ACKERMAN – What a difference a year makes.
After losing to Ackerman twice last season in the Indians' run to the Class 2A state title game, East Webster rolled past their Region 2 rival on Friday with a lopsided 41-14 win.
"The two losses last year, we took that to our head," said East Webster fullback Timakis Bell. "All week, coach (Jimmy Carden) was mainly talking about how they beat us those two times last year and we couldn't let it happen a third time."
The result of Friday's contest was hardly ever in doubt.
Though Ackerman moved the ball into East Webster territory on the game's opening drive, the Indians fumbled to set the stage for the Wolverines.
Starting at their own 48-yard line, the Wolverines needed just two carries from Bell to put the first points of the night on the board.
The 240-pounder broke off a 32-yard run before crossing the goal-line on a 20-yard scamper to give his team a 6-0 lead.
On Ackerman's ensuing possession, things got worse for the homestanding Indians.
Punting from his own 43-yard line, Ackerman's Trent Furr's kick was blocked by East Webster's Terry Shaw. Josh Gladney then scooped the ball up for the Wolverines and took it all the way back for the score.
All told, East Webster (8-0, 2-0 in Region 2-2A) put up 21 first quarter points, leaving Ackerman reeling.
"We worked on them all week," said Ackerman head coach Adam Dillinger. "We worked on it, worked on it, worked on it, but when you play option teams, you've got to execute and take responsibilities and we didn't. That's a good football team. They run the triple-option like you are supposed to and all three of their options are a threat."
After building a 34-0 halftime lead, the Wolverines finally gave up points in the second half.
Ackerman (1-7, 0-2 in Region 2-2A) recovered an onside kick to begin the third quarter, setting up a 13-play, 47-yard drive capped on a 1-yard touchdown run by K.J. Woods.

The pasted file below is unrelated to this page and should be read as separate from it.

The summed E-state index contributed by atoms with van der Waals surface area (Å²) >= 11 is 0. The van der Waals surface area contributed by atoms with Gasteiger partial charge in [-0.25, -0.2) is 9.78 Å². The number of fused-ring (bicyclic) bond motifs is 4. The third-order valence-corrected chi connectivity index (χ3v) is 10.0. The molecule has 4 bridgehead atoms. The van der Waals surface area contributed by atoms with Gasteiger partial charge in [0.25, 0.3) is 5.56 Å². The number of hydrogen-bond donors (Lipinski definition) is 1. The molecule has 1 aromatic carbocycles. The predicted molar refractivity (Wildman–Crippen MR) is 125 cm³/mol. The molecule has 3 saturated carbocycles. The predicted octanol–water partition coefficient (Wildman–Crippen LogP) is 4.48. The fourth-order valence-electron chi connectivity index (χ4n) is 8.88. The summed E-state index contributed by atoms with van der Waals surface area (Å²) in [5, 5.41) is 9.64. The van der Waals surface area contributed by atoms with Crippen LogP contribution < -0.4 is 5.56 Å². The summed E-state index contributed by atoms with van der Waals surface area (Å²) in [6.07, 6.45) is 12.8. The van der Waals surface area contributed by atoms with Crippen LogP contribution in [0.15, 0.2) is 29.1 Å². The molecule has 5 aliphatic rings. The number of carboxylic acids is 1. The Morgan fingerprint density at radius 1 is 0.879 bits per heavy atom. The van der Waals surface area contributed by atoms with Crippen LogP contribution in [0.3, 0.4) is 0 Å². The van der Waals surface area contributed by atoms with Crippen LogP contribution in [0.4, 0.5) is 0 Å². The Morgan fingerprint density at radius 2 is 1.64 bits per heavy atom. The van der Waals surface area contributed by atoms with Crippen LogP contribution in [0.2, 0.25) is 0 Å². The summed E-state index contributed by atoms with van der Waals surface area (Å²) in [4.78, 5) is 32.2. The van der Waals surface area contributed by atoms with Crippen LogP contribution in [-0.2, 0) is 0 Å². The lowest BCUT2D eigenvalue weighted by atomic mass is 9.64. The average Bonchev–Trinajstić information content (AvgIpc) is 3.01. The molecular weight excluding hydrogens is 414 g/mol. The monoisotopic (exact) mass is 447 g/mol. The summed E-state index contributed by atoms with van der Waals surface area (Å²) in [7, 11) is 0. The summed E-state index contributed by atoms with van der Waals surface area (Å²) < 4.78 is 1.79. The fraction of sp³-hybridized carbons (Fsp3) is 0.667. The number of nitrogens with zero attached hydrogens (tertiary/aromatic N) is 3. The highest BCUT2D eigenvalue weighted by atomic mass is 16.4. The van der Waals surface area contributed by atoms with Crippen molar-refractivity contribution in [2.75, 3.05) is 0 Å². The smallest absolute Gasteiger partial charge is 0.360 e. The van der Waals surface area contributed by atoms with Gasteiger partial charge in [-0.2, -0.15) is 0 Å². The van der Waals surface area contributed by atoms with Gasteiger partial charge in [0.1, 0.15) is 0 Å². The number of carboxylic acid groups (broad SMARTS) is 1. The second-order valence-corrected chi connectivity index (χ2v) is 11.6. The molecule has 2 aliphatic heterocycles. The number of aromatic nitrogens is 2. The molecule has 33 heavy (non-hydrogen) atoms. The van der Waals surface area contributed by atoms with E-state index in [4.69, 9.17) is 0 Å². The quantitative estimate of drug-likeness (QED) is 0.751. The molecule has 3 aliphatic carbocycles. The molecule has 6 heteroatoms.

In the losing effort, Woods was able to break off several big running plays for Ackerman in the second half, drawing praise from Dillinger.
"He ran hard," said Dillinger of Woods. "There in the second half, we got into something that we might have to keep doing because we moved the football. We ran the ball pretty fair on them, but we made mistakes. It's a fumble or a penalty or things like that and you can't ever do that against a good football team."
Woods finished with 155 rushing yards on 28 carries.
Moments after Woods' scoring run, East Webster answered when Ledrick Patterson hit Tyler Gregg for a 48-yard touchdown pass to give the Wolverines a 41-7 advantage.
Ackerman quarterback Dakota Brasher rounded out the scoring in the fourth quarter on a 3-yard keeper.
Still, it was much too little, much too late for the Indians who became East Webster's eighth straight victim to open the season.
Sitting pretty with a perfect overall and division record, Carden says there is very little time to relish the Wolverine's accomplishments at this point.
"We can only focus on doing what we do and doing it well," said Carden. "We work on that every day in practice. Sometimes you play to make yourself better, and that's what we do. That's why we practice every day, to get better. We don't want to stay in the middle, we want to move forward."
Making that process easier is Bell. Though he finished with just 60 yards rushing on Friday, Carden sees his senior as a hard-nosed runner who also serves as East Webster's kicker.
In the fourth quarter Friday, Bell just missed a 43-yard field goal, illustrating his overall value to the Wolverines.
"I've seen him hit a 55-yarder in practice before," said Carden. "But that's harder to do on the game field than in practice. He is a special athlete. He is the only guy I've ever had that size that can move like he does. It's nice to have."
Bell will lead East Webster into Hamilton next week as the Wolverines look to keep their undefeated season alive.
While he could very well have another strong performance next week, Bell indicated he is more than willing to share the spotlight as East Webster continues its run towards a region championship.
"We just remind each other during practices that there are no 'I's' here," said Bell. "We are a family. If one person feels down, we all feel down."